Untitled

Web Schedules

Fall 2024
Spring 2024
Summer 2024

One Credit Courses

Fall 2024
Spring 2024
Summer 2024

No Cost Textbook/Resources Courses

Fall 2024
Spring 2024
Summer 2024

Low Cost Textbook/Resources Courses

Fall 2024
Spring 2024
Summer 2024

Course Planning by Program

2024-25

Essential Objectives

Course Syllabus


Revision Date: 23-May-24
 

Summer 2024 | INT-1050-VO07 - Dimensions of Self & Society


Online Class

Online courses take place 100% online via Canvas, without required in-person or Zoom meetings.

Location: Online
Credits: 3 (45 hours)
Day/Times: Meets online
Semester Dates: 05-21-2024 to 08-12-2024
Last day to drop without a grade: 06-10-2024 - Refund Policy
Last day to withdraw (W grade): 07-08-2024 - Refund Policy
This course has started, please contact the offering academic center about registration

Faculty

Brad Houk
View Faculty Credentials
View Faculty Statement
Hiring Coordinator for this course: Jennifer Gundy

General Education Requirements


This section meets the following CCV General Education Requirement(s) for the current catalog year:
CCV 1st Semester Seminar
    Note
  1. Many degree programs have specific general education recommendations. In order to avoid taking unnecessary classes, please consult with additional resources like your program evaluation, your academic program catalog year page, and your academic advisor.
  2. Courses may only be used to meet one General Education Requirement.

Course Description

In this interdisciplinary first-semester seminar, students make the transition to college-level academic culture. This seminar is designed to help students develop the learning skills and habits of success that will support them throughout their college experience and as they consider career pathways. Reading, writing, and discussion are central to developing an understanding of academic and societal responsibility. Students critically examine the relationship between societal values, individual beliefs, ways of knowing, and cultural worldviews.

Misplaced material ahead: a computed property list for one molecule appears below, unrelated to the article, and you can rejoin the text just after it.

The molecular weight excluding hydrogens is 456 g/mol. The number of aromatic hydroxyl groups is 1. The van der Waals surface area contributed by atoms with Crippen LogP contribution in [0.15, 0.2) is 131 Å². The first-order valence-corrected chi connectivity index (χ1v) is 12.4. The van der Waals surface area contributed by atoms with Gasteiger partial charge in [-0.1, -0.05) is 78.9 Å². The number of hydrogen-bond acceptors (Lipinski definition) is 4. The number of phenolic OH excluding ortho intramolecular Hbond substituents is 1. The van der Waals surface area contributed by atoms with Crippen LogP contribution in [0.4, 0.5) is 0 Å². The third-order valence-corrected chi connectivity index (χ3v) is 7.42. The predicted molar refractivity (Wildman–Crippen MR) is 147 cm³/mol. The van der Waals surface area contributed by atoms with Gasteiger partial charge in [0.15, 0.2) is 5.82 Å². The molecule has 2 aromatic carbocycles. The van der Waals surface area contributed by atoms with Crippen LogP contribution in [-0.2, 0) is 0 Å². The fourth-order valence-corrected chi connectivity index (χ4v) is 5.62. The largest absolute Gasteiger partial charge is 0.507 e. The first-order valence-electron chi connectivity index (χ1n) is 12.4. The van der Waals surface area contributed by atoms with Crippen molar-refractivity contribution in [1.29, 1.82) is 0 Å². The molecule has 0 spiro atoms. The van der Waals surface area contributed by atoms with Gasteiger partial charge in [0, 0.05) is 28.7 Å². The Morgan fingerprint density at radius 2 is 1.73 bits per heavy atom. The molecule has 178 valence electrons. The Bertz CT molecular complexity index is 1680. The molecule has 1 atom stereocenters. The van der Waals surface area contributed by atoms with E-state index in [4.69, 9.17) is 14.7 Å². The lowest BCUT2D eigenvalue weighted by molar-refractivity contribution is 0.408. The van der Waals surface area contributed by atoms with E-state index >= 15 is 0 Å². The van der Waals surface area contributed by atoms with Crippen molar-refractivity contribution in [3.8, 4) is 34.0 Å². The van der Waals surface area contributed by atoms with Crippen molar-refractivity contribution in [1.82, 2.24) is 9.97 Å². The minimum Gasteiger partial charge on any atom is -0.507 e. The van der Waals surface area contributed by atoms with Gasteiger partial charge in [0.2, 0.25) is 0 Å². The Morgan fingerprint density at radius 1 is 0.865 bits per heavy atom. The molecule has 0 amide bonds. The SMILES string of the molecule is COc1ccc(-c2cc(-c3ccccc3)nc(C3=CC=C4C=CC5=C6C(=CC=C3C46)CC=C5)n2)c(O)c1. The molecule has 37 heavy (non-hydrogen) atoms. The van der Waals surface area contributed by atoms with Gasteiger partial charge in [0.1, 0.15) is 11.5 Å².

Essential Objectives

1. Interpret, analyze, and evaluate a text and its sources.
2. Demonstrate foundational information literacy, research skills, and academic honesty necessary for academic writing.
3. Demonstrate effective written communication skills, including active engagement in asynchronous online discussion.
4. Apply effective strategies for building new knowledge and skills through reflection on learning preferences, challenges, and goals.
5. Identify possible career goals and educational pathways.
6. Examine social issues through the lens of the individual and society.
7. Examine personal assumptions and biases, and ethical impacts of decision making and participation in society.
8. Consider issues from multiple perspectives and discuss, debate, and defend ideas with clarity and reason as part of a respectful learning community.


Required Technology

More information on general computer and internet recommendations is available on the CCV IT Support page. https://support.ccv.edu/general/computer-recommendations/

Please see CCV's Digital Equity Statement (pg. 45) to learn more about CCV's commitment to supporting all students access the technology they need to successfully finish their courses.


Required Textbooks and Resources


*** This is a low cost ($50 or less) textbook or resource class. ***